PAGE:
'Onisim Sergeitch, how about your master . . .' began Vassilissa, and did not finish her sentence.

'What about my master?' replied Onisim, and he leaned on his hand. 'He's all right. But why do you ask?'

'Oh, I only asked,' answered Vassilissa.

'But I say'—(here Onisim grinned)—'I say, he wrote you a letter, didn't he?'

'Yes, he did.'

Onisim shook his head with an extraordinarily self-satisfied air.

'So he did, did he?' he said huskily, with a smile. 'Well, and what did he say in his letter to you?'

'Oh, all sorts of things. "I didn't mean anything. Madam, Vassilissa Timofyevna," says he, "don't you think anything of it; don't you be offended, madam," and a lot more like that he wrote. . . But I say,' she added after a brief silence: 'what's he like?'

'He's all right,' Onisim responded indifferently.

'Does he get angry?'

'He get angry! Not he. Why, do you like him?'

Vassilissa looked down and giggled in her sleeve.

'Come,' grumbled Onisim.

'Oh, what's that to you, Onisim Sergeitch?'

'Oh, come, I tell you.'

'Well,' Vassilissa brought out at last, 'he's . . . a gentleman. Of course . . . I . . . and besides; he . . . you know yourself . . .'

'Of course I do,' Onisim observed solemnly.

'Of course you're aware, to be sure, Onisim Sergeitch.' . . . Vassilissa was obviously becoming agitated.

'You tell him, your master, that I'm . . .; say, not angry with him, but that . . .'

She stammered. 'We understand,' responded Onisim, and he got up from his seat. 'We understand. Thanks for the entertainment.'

'Come in again some day.'

'All right, all right.'

Onisim approached the door. The fat woman came into the room.

'Good evening to you, Onisim Sergeitch,' she said in a peculiar chant.

'Good evening to you, Praskovia Ivanovna,' he said in the same sing-song.

Both stood still for a little while facing each other.

'Well, good day to you, Praskovia Ivanovna,' Onisim chanted out again.

'Well, good day to you, Onisim Sergeitch,' she responded in the same sing-song.

Onisim arrived home. His master was lying on his bed, gazing at the ceiling.

'Where have you been?'

'Where have I been?' . . . (Onisim had the habit of repeating reproachfully the last words of every question.) 'I've been about your business.'

'What business?'

'Why, don't you know? . . . I've been to see Vassilissa.'

Pyetushkov blinked and turned over on his bed.

'So that's how it is,' observed Onisim, and he coolly took a pinch of snuff. 'So that's how it is. You're always like that. Vassilissa sends you her duty.'


'Really? So that's all about it. Really! . . . She told me to say, Why is it, says she, one never sees him? Why is it, says she, he never comes?'

'Well, and what did you say?'

'What did I say? I told her: You're a silly girl—I told her—as if folks like that are coming to see you! No, you come yourself, I told her.'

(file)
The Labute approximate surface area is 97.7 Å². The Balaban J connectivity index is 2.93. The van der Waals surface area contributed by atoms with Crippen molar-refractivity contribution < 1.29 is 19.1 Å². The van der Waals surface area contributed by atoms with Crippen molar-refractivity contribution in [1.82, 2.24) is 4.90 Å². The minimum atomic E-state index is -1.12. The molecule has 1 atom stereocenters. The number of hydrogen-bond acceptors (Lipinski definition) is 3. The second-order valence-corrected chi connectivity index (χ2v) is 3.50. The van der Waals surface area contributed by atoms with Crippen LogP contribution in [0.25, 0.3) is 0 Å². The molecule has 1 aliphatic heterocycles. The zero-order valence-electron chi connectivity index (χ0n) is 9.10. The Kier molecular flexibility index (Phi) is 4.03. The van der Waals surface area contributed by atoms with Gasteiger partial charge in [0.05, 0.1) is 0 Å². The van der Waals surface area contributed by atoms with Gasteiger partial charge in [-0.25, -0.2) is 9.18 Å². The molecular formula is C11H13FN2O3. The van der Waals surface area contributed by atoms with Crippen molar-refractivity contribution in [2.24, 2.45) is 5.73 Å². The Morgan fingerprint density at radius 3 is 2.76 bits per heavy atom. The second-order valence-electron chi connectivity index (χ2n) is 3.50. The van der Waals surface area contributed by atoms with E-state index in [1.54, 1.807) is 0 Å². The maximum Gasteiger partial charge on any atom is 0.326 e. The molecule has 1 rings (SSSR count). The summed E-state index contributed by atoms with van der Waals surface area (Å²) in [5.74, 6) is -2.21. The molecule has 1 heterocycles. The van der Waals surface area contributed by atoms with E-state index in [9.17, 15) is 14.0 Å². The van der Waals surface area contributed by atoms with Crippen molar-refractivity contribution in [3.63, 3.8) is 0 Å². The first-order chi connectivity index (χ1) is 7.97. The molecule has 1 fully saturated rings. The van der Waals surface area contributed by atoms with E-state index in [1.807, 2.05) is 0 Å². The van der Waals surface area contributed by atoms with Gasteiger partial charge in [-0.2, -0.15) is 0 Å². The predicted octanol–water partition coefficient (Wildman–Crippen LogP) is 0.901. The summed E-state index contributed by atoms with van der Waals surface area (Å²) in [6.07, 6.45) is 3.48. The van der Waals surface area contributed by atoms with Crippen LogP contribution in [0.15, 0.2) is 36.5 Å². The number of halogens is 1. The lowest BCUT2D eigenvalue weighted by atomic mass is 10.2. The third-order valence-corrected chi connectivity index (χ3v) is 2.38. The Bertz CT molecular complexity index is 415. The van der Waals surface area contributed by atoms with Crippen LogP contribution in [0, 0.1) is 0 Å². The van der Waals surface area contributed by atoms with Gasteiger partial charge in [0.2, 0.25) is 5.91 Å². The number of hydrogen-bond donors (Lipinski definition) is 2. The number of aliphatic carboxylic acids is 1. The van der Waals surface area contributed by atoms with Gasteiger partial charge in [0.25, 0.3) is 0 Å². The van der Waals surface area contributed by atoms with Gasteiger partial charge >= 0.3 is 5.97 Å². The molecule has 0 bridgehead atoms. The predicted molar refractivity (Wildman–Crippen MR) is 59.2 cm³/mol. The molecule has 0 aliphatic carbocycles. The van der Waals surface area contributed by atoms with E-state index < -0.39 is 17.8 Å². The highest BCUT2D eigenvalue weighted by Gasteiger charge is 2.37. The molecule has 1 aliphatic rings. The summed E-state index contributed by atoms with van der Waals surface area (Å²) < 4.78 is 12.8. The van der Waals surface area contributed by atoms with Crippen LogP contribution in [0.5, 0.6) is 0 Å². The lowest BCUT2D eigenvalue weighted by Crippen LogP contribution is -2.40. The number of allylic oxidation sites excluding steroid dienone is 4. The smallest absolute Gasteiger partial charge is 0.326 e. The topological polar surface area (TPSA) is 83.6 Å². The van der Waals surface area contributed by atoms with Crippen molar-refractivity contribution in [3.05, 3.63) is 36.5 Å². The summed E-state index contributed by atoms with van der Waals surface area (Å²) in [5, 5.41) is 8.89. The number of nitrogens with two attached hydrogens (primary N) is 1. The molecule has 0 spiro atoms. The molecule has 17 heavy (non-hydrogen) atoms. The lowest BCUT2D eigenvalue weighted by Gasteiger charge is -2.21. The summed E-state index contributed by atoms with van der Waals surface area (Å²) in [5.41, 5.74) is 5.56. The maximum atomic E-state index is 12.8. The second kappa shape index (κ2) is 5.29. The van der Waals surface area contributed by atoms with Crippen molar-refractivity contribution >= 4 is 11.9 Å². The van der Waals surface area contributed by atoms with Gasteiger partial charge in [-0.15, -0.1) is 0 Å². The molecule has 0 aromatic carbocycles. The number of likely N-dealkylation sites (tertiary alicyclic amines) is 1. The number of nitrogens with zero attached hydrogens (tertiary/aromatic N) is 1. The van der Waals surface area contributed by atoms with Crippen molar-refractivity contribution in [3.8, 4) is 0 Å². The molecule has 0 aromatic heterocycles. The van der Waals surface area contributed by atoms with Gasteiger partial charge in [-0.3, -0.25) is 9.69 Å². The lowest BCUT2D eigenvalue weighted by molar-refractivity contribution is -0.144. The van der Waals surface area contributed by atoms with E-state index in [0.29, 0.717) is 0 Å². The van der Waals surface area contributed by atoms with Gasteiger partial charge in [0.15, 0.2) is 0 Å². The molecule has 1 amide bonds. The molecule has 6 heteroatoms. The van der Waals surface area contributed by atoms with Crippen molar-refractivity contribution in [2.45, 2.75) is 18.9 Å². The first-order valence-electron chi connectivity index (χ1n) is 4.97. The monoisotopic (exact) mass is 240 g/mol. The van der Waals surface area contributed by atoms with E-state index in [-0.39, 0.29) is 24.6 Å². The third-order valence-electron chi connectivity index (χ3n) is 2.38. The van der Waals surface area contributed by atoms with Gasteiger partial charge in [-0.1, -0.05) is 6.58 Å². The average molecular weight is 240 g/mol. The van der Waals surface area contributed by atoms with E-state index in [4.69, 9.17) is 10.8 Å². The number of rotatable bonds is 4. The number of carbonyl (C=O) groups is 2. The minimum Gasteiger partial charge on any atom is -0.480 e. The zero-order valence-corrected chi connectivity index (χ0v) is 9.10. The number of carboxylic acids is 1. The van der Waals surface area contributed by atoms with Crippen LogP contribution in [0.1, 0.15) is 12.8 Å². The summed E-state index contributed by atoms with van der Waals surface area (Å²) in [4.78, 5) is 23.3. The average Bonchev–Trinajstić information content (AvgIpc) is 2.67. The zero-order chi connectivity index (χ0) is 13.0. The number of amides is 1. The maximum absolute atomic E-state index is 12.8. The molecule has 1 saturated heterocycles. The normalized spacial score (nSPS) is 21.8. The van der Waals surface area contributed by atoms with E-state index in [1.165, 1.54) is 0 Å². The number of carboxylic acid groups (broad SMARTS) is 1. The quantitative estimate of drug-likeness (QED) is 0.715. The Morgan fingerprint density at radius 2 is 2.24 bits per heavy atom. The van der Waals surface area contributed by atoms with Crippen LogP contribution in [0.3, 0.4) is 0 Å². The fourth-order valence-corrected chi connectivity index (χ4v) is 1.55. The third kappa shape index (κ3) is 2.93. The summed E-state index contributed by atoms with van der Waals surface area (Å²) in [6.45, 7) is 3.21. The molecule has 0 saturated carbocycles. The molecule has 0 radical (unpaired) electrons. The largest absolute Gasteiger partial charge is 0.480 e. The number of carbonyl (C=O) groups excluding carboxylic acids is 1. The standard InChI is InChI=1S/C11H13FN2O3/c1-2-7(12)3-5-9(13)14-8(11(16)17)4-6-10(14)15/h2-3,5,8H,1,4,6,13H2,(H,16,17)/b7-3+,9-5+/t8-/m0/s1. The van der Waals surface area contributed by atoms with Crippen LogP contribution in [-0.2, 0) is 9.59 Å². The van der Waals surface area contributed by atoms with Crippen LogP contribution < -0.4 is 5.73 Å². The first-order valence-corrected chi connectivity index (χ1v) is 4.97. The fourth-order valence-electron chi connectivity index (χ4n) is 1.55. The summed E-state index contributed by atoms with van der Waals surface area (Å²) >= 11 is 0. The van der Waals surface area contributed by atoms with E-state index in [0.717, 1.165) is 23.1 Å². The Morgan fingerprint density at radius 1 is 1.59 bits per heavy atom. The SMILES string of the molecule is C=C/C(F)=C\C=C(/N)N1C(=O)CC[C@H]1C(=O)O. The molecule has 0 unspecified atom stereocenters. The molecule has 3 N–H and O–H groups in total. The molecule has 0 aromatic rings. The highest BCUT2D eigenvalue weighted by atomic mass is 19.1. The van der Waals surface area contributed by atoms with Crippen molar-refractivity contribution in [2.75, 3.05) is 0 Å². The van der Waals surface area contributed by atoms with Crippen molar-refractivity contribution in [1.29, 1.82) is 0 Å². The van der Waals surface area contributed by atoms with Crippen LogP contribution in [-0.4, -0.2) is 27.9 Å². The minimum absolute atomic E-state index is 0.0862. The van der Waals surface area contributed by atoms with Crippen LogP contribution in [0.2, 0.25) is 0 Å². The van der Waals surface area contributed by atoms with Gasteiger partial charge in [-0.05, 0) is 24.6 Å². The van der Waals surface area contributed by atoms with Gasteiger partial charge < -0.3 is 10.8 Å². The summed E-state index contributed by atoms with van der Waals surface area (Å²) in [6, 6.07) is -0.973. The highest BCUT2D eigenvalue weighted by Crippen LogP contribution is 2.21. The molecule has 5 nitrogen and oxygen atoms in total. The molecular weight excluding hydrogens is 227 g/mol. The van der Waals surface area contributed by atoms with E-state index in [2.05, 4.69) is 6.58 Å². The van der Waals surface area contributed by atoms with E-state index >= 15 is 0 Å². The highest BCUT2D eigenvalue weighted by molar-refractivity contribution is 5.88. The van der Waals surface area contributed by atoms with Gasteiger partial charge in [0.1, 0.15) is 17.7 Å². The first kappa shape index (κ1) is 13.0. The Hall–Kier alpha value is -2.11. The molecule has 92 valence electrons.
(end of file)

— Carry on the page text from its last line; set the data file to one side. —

'Well, and what did she say?'

'What did she say? . . . She said nothing.'

'That is, how do you mean, nothing?'

'Why, nothing, to be sure.'

Pyetushkov said nothing for a little while.

'Well, and is she coming?'

Onisim shook his head.

'She coming! You're in too great a hurry, sir. She coming, indeed! No, you go too fast' . . .

'But you said yourself that . . .'

'Oh, well, it's easy to talk.'

Pyetushkov was silent again.

'Well, but how's it to be, then, my lad?'

'How? . . . You ought to know best; you're a gentleman.'

'Oh, nonsense! come now!'

Onisim swayed complacently backwards and forwards.

'Do you know Praskovia Ivanovna?' he asked at last.

'No. What Praskovia Ivanovna?'

'Why, the baker woman!'

'Oh yes, the baker woman. I've seen her; she's very fat.'

'She's a worthy woman. She's own aunt to the other, to your girl.'


'Why, didn't you know?'

'No, I didn't know.'

'Well . . .'

Onisim was restrained by respect for his master from giving full expression to his feelings.

'That's whom it is you should make friends with.'

'Well, I've no objection.'

Onisim looked approvingly at Ivan Afanasiitch.

'But with what object precisely am I to make friends with her?' inquired Pyetushkov.

'What for, indeed! ' answered Onisim serenely.

Ivan Afanasiitch got up, paced up and down the room, stood still before the window, and without turning his head, with some hesitation he articulated:


'What say?'

'Won't it be, you know, a little awkward for me with the old woman, eh?'

'Oh, that's as you like.'

'Oh, well, I only thought it might, perhaps. My comrades might notice it; it's a little . . . But I'll think it over. Give me my pipe. . . So she,' he went on after a short silence—'Vassilissa, I mean, says then . . .'

But Onisim had no desire to continue the conversation, and he assumed his habitual morose expression.


Ivan Afanasiitch's acquaintance with Praskovia Ivanovna began in the following manner. Five days after his conversation with Onisim, Pyetushkov set off in the evening to the baker's shop. 'Well,' thought he, as he unlatched the creaking gate, 'I don't know how it's to be.' . . .

He mounted the steps, opened the door. A huge, crested hen rushed, with a deafening cackle, straight under his feet, and long after was still running about the yard in wild excitement. From a room close by peeped the astonished countenance of the fat woman. Ivan Afanasiitch smiled and nodded. The fat woman bowed to him. Tightly grasping his hat, Pyetushkov approached her. Praskovia Ivanovna was apparently anticipating an honoured guest; her dress was fastened up at every hook. Pyetushkov sat down on a chair; Praskovia Ivanovna seated herself opposite him.